Default

maxine in ri wrote:

It was early in the morning, and I had a couple of things to
pick up at the market on the way to work. The clerks were
setting out the day's goods, and on top of their cart were
several packets of smoked herring. It smelled soo good.!

Got it home, and tried a piece. Bleh! Like eating a handful
of fishy salt.

So this is not something to nibble with crackers and cheese of
an evening.


I had a bad experience with them too. My wife had bought some as a
special treat for Christmas breakfast. I had been out to a Christmas
party the night before and had had quite a bit of eggnog. My system does
not cope well with a lot of cream (or too much rum) and I assumed that
combination was the cause, but it turned out that I was coming down with
a case of stomach flu. I ended up staying home on Christmas Say while my
wife and son went out for the family Christmas dinner and I spent most
of the day on the throne. Obviously my taste buds were a little off
that day and I would have blamed my condition for the revulsion.
However, my dog would not eat the herring, and this was a dog who used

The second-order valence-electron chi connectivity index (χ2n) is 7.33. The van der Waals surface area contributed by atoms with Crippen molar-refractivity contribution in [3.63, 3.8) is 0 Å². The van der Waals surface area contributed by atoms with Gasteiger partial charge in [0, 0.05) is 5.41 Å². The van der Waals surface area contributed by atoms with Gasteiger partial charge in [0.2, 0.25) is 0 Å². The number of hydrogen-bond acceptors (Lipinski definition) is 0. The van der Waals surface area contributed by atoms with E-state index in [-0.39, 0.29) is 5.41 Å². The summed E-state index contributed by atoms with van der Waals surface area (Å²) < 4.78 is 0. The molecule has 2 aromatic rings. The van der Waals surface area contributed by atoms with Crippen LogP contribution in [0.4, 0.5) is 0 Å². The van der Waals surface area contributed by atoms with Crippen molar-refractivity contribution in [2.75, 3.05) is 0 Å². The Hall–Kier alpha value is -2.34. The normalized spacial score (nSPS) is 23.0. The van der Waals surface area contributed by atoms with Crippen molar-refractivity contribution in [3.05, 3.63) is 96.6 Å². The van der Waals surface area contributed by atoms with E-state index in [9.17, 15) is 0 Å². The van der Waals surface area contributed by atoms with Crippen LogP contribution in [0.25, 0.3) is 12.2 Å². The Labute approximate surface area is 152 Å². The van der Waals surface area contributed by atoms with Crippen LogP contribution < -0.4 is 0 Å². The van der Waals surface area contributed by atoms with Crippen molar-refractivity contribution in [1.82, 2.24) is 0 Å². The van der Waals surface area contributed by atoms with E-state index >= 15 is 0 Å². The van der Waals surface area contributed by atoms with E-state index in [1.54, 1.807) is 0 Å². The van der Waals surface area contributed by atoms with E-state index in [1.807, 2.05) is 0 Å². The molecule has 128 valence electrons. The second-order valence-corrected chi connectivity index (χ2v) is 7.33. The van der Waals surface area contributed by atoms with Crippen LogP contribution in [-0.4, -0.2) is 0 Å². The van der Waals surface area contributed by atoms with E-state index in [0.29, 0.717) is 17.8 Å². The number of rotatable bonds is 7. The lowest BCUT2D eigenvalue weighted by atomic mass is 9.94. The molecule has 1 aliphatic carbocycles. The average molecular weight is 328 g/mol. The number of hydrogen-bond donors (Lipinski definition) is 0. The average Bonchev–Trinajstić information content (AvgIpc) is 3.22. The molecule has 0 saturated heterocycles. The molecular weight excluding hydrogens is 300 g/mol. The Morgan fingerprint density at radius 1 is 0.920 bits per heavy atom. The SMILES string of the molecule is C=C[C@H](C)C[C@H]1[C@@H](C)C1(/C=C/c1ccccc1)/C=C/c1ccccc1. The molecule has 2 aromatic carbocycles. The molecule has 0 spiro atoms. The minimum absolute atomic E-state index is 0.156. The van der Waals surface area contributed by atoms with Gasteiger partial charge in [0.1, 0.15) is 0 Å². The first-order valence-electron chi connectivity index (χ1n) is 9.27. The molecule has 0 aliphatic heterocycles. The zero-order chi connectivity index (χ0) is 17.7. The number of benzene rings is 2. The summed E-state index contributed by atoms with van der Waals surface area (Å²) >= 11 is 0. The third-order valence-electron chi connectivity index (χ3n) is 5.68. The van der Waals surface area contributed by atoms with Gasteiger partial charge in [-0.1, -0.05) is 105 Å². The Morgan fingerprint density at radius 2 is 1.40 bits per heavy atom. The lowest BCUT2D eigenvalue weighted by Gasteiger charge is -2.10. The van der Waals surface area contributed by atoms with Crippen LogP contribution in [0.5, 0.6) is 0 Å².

to eat up the cat's turds before she had a chance to bury them. I have
never been inspired to give it another try.


  #4 (permalink)  
Old 15-10-2004, 03:17 PM
Dave Smith
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Posts: n/a
Default

maxine in ri wrote:

It was early in the morning, and I had a couple of things to
pick up at the market on the way to work. The clerks were
setting out the day's goods, and on top of their cart were
several packets of smoked herring. It smelled soo good.!

Got it home, and tried a piece. Bleh! Like eating a handful
of fishy salt.

So this is not something to nibble with crackers and cheese of
an evening.


I had a bad experience with them too. My wife had bought some as a
special treat for Christmas breakfast. I had been out to a Christmas
party the night before and had had quite a bit of eggnog. My system does
not cope well with a lot of cream (or too much rum) and I assumed that
combination was the cause, but it turned out that I was coming down with
a case of stomach flu. I ended up staying home on Christmas Say while my
wife and son went out for the family Christmas dinner and I spent most
of the day on the throne. Obviously my taste buds were a little off